June 11, 2017—Even 15 months out, the anticipation of hosting the 2018 FEI World Equestrian Games is in the air at the Tryon International Equestrian Center.
So as the spring season’s 4-star jumper show wrapped up at the facility before a packed house last night with the $216,000 Horseware Ireland Grand Prix, it seemed fitting that the class went to Eric Navet of France, who took double gold in the first WEG 27 years ago.
That was 1990 in Stockholm, when the concept of hosting world championships together in every FEI discipline was a fresh idea that some believed would only be a one-off. But as I was there to cover it, I can report it went beautifully in Sweden, and the WEG became a regular fixture on the calendar every four years, adding disciplines along the way.
“I did four in a row and then I got too old,” chuckled Eric, 57, who also earned individual silver in 2002 at the WEG in Jerez, Spain, among his six medals in the Games over the years.
“I was the WEG man, not so lucky in the Olympics,” he shrugged with a smile. But he triumphed in a big one in Stockholm, where horses in the top four included two legends, Milton, ridden by John Whitaker of Great Britain, and Gem Twist, the mount of the USA’s Greg Best.
Asked if he would consider trying to compete in the WEG that will be held at TIEC in September 2018, he replied, “It would be fun for me, but that’s not the plan.” Eric, who is based in California and trains Karl Cook, the son of Signe Ostby and Intuit founder Scott Cook, explained going for the French WEG team would involve leaving the West Coast and going to Europe to ride in Nations’ Cups, which he is not going to do.
Instead, he will be at TIEC in a different capacity, he said, “as a spectator.”
Tryon, he believes, “has everything that is required” for a successful WEG. While “there is still a lot to do” to be ready for the Games, he is looking forward to them.
“It’s going to be exciting,” Eric commented.
He demonstrated that he still has what it takes as an active athlete, going second in a four-horse jump-off with Catypso, Signe Ostby’s 10-year-old Hanoverian by Catoki.
The first to return from the original 31-horse field, culled over a course set by Longines FEI World Cup™ Jumping Finals designer Alan Wade, was Argentina’s Ignacio Maurin on Thriller P. But two fences down would put him out of contention for the $71,280 first prize, as Eric went next to focus on what he does so well with Catypso.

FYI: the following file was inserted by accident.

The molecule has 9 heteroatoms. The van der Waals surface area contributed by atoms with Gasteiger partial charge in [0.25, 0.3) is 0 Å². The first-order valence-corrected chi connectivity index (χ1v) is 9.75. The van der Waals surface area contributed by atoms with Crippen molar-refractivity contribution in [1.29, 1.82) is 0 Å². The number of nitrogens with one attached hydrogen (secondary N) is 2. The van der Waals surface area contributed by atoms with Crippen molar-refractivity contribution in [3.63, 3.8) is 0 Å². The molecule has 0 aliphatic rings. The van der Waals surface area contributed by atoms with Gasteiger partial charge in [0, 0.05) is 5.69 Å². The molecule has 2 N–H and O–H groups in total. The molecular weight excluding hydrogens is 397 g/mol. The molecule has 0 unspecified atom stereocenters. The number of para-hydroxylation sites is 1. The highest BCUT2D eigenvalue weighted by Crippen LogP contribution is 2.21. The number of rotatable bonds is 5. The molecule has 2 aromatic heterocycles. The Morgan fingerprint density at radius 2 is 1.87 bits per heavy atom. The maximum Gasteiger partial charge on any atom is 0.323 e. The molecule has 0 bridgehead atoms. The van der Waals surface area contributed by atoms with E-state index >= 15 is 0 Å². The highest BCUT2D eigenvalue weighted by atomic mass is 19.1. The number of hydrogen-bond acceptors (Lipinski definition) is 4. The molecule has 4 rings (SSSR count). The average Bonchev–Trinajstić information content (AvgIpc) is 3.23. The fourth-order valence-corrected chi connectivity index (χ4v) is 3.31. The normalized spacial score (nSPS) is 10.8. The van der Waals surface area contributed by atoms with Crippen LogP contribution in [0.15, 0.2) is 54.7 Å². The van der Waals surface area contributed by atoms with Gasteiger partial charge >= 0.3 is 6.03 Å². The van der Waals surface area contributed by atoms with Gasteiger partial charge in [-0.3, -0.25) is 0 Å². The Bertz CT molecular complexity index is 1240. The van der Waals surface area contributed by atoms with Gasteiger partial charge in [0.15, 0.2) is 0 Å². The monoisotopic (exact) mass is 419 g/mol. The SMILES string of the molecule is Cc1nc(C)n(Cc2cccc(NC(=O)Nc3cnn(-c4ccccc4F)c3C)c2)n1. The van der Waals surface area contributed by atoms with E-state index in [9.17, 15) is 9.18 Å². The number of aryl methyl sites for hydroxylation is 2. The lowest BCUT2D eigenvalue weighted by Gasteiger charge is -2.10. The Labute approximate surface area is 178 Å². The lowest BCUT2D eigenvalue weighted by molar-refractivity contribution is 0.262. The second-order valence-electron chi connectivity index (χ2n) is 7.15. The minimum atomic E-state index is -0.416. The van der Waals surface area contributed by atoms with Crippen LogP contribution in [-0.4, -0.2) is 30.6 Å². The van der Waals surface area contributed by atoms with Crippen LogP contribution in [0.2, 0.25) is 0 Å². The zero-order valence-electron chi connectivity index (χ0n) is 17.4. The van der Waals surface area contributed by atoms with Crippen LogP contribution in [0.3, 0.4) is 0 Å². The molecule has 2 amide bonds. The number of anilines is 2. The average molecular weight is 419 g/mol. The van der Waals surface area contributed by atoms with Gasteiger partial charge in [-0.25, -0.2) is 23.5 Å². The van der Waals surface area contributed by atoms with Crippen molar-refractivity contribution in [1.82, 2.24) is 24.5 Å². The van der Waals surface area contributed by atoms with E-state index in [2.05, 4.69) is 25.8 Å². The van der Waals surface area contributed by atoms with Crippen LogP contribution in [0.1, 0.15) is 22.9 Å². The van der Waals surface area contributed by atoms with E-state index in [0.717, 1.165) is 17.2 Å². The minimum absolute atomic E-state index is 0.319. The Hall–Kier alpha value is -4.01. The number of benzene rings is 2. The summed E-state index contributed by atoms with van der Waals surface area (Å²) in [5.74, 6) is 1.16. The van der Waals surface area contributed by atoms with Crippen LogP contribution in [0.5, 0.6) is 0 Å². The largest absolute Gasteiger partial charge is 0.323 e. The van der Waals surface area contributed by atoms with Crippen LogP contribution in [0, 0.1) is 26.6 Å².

He has been riding Catypso since the bay gelding was a five-year-old, who was long on scope and short on technique. Without revealing any secrets about how he turned around the horse, also a winner in Kentucky this season, Eric just emphasized the need for patient training.
His technique yesterday involved a masterpiece of expert turns that gave him a time of 41.485 seconds in what would be the only fault-free round in the tiebreaker.
“I knew that the two girls behind me are both very, very fast riders, so I had to take maximum risks,” he explained.
But neither of them was lucky; Eric had put on the pressure.
ASPCA Maclay champion Hunter Holloway, at 19 the youngest rider in the class, had a rail in 42.797 seconds with VDL Bravo, while Kristen Vanderveen, a regular winner at Tryon, pulled a pole at the Rolex oxer and finished in 43.875 seconds with Bull Run’s Testify to wind up third. For full results, click here.
Kristen, who makes a habit of winning at Tryon and took the Leading Lady Rider award for the show, is understandably a fan of the new facility in the foothills of the Blue Ridge mountains.
Find out what she had to say about Tryon and the WEG in this video clip.
The TIEC complex, with its neat brown buildings done in mountain rustic style, is a jaw-dropper when it first comes into view, 2/10ths of a mile off the highway. About an hour east of Asheville and little more than an hour west of Charlotte in a countryside thick with greenery and views, the facility is gearing up to present what could be the most successful WEG since Aachen in 2006.